For over a century and a half scholars have debated whether or not the legend of Robin Hood was based on an actual outlaw and, if so, when and where he lived. One view is that he was not a legend as such but a myth: an idea, rather than a person who could possibly be identified in historical records and placed in a real historical and geographical context. Other writers have gone even further, arguing that he is a literary concoction, with no traceable original, and that seeking to pin him down to a particular time and location is futile and unnecessary.This survey begins by tracing the development of the legend, and contemporary views about it, between the thirteenth and early twenty-first centuries, taking account both of new interpretative literature on the subject and fresh discoveries from the author's own research in the early records of the English royal administration and common law. It then gives a detailed account of the places that came to be associated with the legend, and of evidence illustrating the importance of the outlaw's name in the development of English surnames. The concluding chapters deal with the administration of criminal law in medieval England, and the evidence that points to the possible origins of the legend in the activities of a notorious Yorkshire criminal, tracked down and beheaded in the county in 1225.DAVID CROOK, now retired, spent his working life in The National Archives, where he became immersed in the extensive surviving early records of the English royal administration and common law. From those sources have emerged important findings which may identify a real criminal as the original of the legendary English outlaw Robin Hood.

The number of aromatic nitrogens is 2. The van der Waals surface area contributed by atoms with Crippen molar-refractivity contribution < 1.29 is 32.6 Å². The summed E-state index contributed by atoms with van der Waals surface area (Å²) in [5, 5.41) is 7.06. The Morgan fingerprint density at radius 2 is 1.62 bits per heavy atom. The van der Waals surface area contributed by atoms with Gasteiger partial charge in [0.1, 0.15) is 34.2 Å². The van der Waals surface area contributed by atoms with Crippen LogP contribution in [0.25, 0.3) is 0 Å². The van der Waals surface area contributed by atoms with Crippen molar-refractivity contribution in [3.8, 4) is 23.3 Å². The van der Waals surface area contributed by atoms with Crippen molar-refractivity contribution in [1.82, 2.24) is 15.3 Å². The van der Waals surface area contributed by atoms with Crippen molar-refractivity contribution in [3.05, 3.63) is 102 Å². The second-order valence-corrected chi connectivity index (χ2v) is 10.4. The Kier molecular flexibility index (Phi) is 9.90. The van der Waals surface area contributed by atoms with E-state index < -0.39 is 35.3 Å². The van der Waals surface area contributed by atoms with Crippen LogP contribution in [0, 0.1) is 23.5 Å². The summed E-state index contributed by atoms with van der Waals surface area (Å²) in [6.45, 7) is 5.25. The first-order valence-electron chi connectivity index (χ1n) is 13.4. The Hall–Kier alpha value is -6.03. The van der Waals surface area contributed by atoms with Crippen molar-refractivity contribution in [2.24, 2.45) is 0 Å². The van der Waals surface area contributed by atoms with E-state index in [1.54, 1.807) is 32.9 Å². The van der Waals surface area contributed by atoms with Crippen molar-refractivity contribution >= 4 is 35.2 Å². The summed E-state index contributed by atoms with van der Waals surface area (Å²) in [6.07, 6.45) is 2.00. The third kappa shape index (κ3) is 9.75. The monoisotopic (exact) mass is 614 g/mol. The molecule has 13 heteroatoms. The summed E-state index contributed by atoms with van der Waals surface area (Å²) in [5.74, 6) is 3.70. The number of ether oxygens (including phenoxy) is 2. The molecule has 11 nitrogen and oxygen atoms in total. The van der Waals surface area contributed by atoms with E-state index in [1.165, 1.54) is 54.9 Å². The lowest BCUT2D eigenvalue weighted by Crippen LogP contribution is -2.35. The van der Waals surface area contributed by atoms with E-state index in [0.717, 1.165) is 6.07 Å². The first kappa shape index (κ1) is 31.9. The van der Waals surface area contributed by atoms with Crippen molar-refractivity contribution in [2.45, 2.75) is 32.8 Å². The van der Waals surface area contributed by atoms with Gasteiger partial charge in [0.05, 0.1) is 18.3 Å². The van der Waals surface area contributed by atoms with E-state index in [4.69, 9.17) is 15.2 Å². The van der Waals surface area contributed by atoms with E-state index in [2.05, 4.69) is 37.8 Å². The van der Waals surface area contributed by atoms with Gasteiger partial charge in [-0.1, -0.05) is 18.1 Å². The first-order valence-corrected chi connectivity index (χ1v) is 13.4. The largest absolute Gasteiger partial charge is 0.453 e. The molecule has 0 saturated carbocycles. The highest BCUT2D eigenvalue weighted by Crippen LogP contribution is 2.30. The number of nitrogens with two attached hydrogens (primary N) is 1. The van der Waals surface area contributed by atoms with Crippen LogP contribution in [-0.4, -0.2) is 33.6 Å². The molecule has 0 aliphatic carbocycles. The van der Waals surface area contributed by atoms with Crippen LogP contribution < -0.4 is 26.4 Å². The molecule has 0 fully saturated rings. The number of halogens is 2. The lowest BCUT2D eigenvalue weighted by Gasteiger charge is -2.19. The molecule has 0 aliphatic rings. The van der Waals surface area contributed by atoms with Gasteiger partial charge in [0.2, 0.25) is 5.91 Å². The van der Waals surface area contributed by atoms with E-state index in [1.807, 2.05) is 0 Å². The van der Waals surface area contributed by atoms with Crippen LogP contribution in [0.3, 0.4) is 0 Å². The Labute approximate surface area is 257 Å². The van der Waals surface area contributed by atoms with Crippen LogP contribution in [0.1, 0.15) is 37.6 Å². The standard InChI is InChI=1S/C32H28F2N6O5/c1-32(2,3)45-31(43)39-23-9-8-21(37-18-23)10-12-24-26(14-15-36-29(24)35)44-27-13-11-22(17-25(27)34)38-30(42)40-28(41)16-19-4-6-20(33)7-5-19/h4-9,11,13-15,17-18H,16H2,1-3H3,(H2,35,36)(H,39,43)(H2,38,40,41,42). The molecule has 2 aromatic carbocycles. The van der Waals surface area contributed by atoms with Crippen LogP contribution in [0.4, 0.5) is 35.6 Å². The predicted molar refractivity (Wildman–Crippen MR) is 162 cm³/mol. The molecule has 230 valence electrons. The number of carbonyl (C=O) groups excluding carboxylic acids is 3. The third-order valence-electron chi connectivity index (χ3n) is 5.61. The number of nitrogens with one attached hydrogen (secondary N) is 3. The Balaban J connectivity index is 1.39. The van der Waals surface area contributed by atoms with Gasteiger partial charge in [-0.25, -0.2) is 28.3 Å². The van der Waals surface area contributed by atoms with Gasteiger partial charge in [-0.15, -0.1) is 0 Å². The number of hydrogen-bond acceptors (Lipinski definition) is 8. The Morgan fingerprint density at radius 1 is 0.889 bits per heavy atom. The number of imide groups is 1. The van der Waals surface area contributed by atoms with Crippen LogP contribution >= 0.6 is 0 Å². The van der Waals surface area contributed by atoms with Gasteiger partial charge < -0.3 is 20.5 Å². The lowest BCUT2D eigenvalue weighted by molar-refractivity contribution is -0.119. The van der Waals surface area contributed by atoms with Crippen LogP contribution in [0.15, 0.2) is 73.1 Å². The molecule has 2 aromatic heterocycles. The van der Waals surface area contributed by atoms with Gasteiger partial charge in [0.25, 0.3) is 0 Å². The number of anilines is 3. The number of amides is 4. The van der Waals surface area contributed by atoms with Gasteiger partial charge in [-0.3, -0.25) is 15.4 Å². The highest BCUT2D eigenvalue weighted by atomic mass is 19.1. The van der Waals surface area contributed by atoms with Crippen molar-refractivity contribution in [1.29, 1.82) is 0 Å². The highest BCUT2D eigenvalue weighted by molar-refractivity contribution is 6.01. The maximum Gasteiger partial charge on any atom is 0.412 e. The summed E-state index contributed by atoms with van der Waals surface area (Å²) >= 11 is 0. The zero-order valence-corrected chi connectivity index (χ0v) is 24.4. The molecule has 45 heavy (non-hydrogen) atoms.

|Publisher:||Boydell & Brewer, Limited|
|Product dimensions:||6.25(w) x 9.25(h) x 0.75(d)|
About the Author
David Crook is Assistant Keeper of Public Records, Public Record Office, Kew.